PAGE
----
Reviews of Deep Pockets Don't Always Count for MuchDisclaimer:
Don’t own or claim rights to Buffy the Vampire Slayer or Stargate SG1~~~~~
Jack wandered over to the younger man, keeping a weather eye on their politely scrapping friends. He smirked, and settled back against the wall. “Name’s Jack,” he offered.
The man beside him grinned. “Xander,” he offered, complete with outstretched hand. “Seems like you’re taking a risk here,” he added.
“Oh, Danny’ll bitch for a bit, but it’s not like he can say anything,” Jack grinned. “He’s having fun, why can’t I?”
“Yeah, because he’ll be thinking rationally about your betrayal,” Xander scoffed.
“Hey!” Jack scowled. “No betraying here. Just killing time with … the aide of the other guy, and it’s not like your guy won’t get into a snit by you talking to me.”
“Plus he’s my boss,” Xander nodded placidly. “Of course, if he gets too snippy, I’ll just sic the girls on him.”
“That sounds … painful,” Jack frowned thoughtfully.
Xander smiled. “Well, there’s Buffy, who’s like a daughter to him – she’s a real So-Cal Princess – and Willow, who’ll babble rings around him while programming his DVD and threatening to burn his records, while not telling him it’s to disc, and Dawn, who really should have been here today, since she’s the one better than any of the rest of us at languages that have ceased to be, but wanted to go shoe shopping with Buffy.”
Jack blinked. “Did you breathe during that?”
Xander snorted. “Please: that’s nothing. I grew up with Willow, and we used to have competitions! So … you’re some kind of special, high-security group, I hear.”
“It’s classified,” Jack smirked.
Xander chuckled. “If you have to ask, you don’t have the clearance?”
“Precisely,” Jack nodded. “Uh, same thing goes for you guys, too, huh?”
“Yep,” Xander nodded. “Though I hear you guys have the same un-friends we do.”
“Un-friends,” Jack considered.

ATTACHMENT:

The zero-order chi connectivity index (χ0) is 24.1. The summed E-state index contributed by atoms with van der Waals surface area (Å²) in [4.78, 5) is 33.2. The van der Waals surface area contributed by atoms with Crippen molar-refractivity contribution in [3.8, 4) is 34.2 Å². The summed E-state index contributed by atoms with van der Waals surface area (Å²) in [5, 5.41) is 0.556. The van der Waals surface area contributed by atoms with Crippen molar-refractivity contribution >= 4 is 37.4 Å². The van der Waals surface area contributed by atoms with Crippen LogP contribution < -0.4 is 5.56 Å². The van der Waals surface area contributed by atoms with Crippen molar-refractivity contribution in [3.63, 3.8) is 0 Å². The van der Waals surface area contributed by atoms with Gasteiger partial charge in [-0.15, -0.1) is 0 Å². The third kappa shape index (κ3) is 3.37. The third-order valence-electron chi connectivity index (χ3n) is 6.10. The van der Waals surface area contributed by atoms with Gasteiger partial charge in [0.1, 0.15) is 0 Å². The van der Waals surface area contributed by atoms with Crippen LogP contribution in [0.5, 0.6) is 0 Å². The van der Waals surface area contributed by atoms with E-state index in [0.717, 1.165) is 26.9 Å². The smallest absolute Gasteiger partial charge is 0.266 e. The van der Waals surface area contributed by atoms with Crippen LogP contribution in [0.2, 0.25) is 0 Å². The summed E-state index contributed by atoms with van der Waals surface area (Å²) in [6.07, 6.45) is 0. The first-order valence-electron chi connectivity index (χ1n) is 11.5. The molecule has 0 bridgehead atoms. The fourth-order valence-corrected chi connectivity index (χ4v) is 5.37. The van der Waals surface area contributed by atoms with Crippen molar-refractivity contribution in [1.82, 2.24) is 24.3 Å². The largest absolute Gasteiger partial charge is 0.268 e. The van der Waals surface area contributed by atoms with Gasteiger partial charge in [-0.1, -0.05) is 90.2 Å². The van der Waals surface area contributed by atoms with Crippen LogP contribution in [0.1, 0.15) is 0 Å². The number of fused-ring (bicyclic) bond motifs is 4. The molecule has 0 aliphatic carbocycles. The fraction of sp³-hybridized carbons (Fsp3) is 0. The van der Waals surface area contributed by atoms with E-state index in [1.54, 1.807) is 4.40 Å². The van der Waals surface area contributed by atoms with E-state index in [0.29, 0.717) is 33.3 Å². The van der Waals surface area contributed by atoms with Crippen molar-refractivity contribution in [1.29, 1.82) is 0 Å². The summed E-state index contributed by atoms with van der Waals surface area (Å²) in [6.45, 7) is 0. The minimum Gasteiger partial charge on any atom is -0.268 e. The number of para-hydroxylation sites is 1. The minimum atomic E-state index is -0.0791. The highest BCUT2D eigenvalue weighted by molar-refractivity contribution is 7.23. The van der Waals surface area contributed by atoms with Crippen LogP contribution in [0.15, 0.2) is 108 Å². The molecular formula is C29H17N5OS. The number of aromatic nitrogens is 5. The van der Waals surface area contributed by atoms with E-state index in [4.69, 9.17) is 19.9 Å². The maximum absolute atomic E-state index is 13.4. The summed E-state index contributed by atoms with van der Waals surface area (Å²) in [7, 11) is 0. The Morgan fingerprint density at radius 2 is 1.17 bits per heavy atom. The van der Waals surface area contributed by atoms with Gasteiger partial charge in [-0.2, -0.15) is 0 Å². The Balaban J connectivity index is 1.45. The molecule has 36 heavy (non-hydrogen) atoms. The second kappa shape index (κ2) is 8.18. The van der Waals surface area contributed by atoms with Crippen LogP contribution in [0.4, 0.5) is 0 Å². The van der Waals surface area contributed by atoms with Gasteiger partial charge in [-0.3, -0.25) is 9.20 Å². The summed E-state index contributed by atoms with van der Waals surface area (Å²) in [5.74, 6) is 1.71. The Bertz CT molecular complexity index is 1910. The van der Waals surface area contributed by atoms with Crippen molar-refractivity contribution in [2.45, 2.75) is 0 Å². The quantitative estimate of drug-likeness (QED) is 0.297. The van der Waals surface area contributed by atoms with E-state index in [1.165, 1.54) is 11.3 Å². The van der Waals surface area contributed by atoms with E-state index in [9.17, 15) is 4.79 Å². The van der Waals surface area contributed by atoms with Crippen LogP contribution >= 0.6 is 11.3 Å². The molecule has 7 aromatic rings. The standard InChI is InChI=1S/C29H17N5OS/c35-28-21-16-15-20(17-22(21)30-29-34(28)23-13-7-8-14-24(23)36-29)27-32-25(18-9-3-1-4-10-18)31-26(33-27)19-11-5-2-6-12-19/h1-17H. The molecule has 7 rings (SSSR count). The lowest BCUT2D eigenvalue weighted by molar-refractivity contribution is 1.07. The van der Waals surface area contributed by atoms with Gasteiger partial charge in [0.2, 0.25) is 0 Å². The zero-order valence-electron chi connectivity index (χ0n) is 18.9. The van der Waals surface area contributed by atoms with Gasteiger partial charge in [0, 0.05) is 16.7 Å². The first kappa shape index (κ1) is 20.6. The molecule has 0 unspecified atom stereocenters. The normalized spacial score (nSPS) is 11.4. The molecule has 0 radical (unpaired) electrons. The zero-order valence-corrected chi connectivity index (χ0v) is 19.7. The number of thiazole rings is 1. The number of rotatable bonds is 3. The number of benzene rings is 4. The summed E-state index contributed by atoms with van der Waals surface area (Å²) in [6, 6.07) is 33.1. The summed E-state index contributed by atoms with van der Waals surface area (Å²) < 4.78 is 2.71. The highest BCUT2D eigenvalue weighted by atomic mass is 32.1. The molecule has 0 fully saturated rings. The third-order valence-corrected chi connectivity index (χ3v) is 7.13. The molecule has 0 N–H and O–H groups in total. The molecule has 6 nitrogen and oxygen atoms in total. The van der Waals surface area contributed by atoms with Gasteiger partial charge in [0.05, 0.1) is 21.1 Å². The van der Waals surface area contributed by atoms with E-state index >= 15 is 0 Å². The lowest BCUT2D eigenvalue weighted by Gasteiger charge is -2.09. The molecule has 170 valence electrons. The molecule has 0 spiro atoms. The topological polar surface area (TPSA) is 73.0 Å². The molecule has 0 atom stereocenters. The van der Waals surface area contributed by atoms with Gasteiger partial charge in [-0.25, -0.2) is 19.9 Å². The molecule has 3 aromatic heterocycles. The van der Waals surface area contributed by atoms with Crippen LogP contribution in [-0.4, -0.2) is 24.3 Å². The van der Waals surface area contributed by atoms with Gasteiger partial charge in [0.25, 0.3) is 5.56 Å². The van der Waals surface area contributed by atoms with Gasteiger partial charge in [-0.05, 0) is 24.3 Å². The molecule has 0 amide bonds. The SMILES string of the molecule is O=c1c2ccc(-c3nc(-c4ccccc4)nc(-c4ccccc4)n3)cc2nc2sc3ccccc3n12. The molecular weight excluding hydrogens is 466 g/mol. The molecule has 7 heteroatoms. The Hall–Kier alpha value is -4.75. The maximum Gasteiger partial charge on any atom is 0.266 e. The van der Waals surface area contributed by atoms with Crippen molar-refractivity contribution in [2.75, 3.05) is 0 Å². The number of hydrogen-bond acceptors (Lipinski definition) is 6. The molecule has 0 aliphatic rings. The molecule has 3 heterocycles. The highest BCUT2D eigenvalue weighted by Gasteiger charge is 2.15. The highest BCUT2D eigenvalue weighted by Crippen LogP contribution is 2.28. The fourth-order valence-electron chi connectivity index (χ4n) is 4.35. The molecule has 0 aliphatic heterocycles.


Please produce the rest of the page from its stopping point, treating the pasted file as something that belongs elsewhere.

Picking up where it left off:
“The National Idiots Directorate,” Xander smirked.
Jack laughed out at that, and the pair of them quickly checked their battling colleagues’ reactions, before grinning at one another. “I’m taking that one,” Jack noted. “Next time I see Kinsey or one of his goons, I’m definitely using it.”
“Feel free,” Xander waved dismissively, “anything to share the pain. They piss us off too badly, though, and you won’t have to worry about them anymore.”
Jack turned to frown at the younger man. “Yeah?”
“We have … ways and means,” Xander smirked. “Let’s just say: you’ll know if he pisses us off that badly.”
Jack grinned. “Maybe you should give me your card. You know, so I know where to send the flowers.”
It was Xander’s turn to laugh that time, and he handed over his business card between snickers. “Feel free to call and vent, too, if you want.”
Jack grunted. “I may just take you up on that.” He looked up to find that a salesman had finally intervened in the polite bloodbath to inform both men that the book was no longer for sale, both of them having been outbid by person or persons unspecified. “Well,” he turned to offer his hand, “it was nice knowing you.”
Xander shook the proffered hand. “‘Half a league, half a league, half a league onward,’” he offered with a half-grin.
“‘All in the valley of Death rode the six hundred,’” Jack finished, rolling his eyes. “Hopefully it won’t be that bad.”
Xander glanced over at Giles, who was scowling fiercely then at Daniel, who was wearing a similar expression. “You think?”
“Hey!” Jack retorted. “That’s my line.”
Xander chuckled again, and walked off, waving his farewell.